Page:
When you run an appointment-based business, scheduling clients beforehand is key to your efficiency. At the same time, you’ll inevitably have to contend with drop-ins.
Even before the COVID-19 pandemic, accepting drop-ins had its pros and cons. They may have netted you more business, but they might also have upset your staff. It was a question of how drastically drop-ins affected your efficiency.
Now, however, drop-ins are also an issue of safety. Even if your state’s prohibitions have been relaxed and everyone is wearing protective equipment, drop-ins could still pose a danger. Not only can they make social distancing more difficult, but they increase the chances that you’ll accidentally interact with someone who’s sick. That can make customers feel uncomfortable, whether they tell you or not.
These days, you can’t decide on a whim whether or not to allow drop-ins. There’s a lot more to consider than your bottom line. To choose, ask yourself the following questions:
1. What are the conditions in my community?
In the U.S., the federal government’s approach to managing COVID-19 has been to put state and local governments in charge. So, before deciding whether or not to accept drop-ins, be sure you consider the conditions in your city and state.
There are two parts to this: laws and cases. First, you’ll want to look into what’s allowed in your community. Are there occupancy restrictions you might run afoul of? Must everyone wear masks in public places?
The second piece of the puzzle is active cases. Rather than checking any one day, look at trends for the truest picture of conditions on the ground. Across the last three days, week, and month, have cases generally been rising or falling?
2. How much space do I have?
Your operating capacity has to factor into your decision. Even if you’re nowhere close to fire-code limits, you may not have enough room for people to stay 6 feet apart.
If that’s the case, it’s important to serve the people who booked an appointment first. Customers will feel cheated if they’re denied entry because someone off the street stole their time slot.
The larger your space, the more likely it is you’ll have room for drop-ins. If you’re working in cramped quarters, don’t take the risk.
3. How much do I rely on drop-ins?
For some companies, denying drop-ins is no big deal. If your customers are religious about making appointments, there’s no reason to take the risk of letting random people in.
If you’ve been keeping track of your traffic, you can get a good idea of how many drop-ins you’ve had in the past. Compare that with data from your scheduling software. Determine what proportion of your business comes from each source.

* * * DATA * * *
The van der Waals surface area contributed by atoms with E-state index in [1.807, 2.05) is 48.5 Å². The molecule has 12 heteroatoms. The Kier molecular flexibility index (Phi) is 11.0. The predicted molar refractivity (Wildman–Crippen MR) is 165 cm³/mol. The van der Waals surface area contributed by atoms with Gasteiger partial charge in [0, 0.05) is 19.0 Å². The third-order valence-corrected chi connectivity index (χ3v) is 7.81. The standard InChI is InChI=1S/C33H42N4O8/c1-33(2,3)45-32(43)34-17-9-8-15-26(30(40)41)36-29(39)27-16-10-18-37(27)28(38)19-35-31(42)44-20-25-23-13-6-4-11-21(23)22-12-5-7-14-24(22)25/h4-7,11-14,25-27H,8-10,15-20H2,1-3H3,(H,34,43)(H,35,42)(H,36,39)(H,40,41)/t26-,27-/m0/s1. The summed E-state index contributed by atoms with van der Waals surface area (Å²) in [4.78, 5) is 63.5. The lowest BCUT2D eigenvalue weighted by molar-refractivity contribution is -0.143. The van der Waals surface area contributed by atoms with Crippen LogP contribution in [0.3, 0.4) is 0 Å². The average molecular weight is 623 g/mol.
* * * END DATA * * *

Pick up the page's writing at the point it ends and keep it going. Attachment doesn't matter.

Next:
What if your customers are mostly drop-ins? You may need to encourage more people to use your scheduling software. Offering a slight discount for booking online is a good way to do it.
4. How much do my clients value a drop-in option?
Some clients are more likely to drop-in than others. Know your regulars, but realize that things may change due to the pandemic.
In order to gauge your clients’ feelings, send out a survey. Offer a gift card to encourage responses. In your survey, ask about:
- How frequently they plan to come in during the pandemic
- How concerned they are about safety
- Whether they’re able to make appointments using your software
- How much they care about flexibility
Surveys are great for at-a-glance feedback, but you may want to get your top clients on the phone. Set up feedback calls to get more detailed insights. Your customers are critical to your business, so they should have a say.
5. Do I have a drop-in policy?
If your company already has a drop-in policy in place, take a moment to review it. It may be time to start enforcing it. What if you haven’t set guidelines on drop-ins? Now is the time to create them.
Drop-in rules run the gamut. Some companies accept them unconditionally, while others forbid them entirely; most fall somewhere in between.
An “in between” answer might be a waitlist. That way, if someone cancels an appointment, a drop-in customer could take their slot.
Figure out how much time drop-ins will have to wait if they show up. Set expectations with a sign on your door. You don’t want to surprise people with an hour-long wait.
6. How will I publicize my policy?
If you have a drop-in policy, it’s important that customers can find it. A sign on your door isn’t sufficient because some of your customers likely drive dozens of miles to do business with you.
Be sure to post your drop-in policy online. Add it to your social media sites. Consider using a business SMS service to share it with your most loyal customers. Proactively informing people of your policy doesn’t take much time, and it’s important for a sticky customer experience.
7. Should I do it immediately?
Just as states are reopening in phases, so are many companies. It’s up to you: You could choose to disallow drop-ins until cases drop to a certain level, or until you can look deeper into your foot traffic.
For financial and personal reasons, you probably want to get back to normal as soon as possible. The trouble is, throwing caution to the wind could make things worse than they already are. It may not seem like a big deal, but how you handle drop-ins could have big consequences for your company.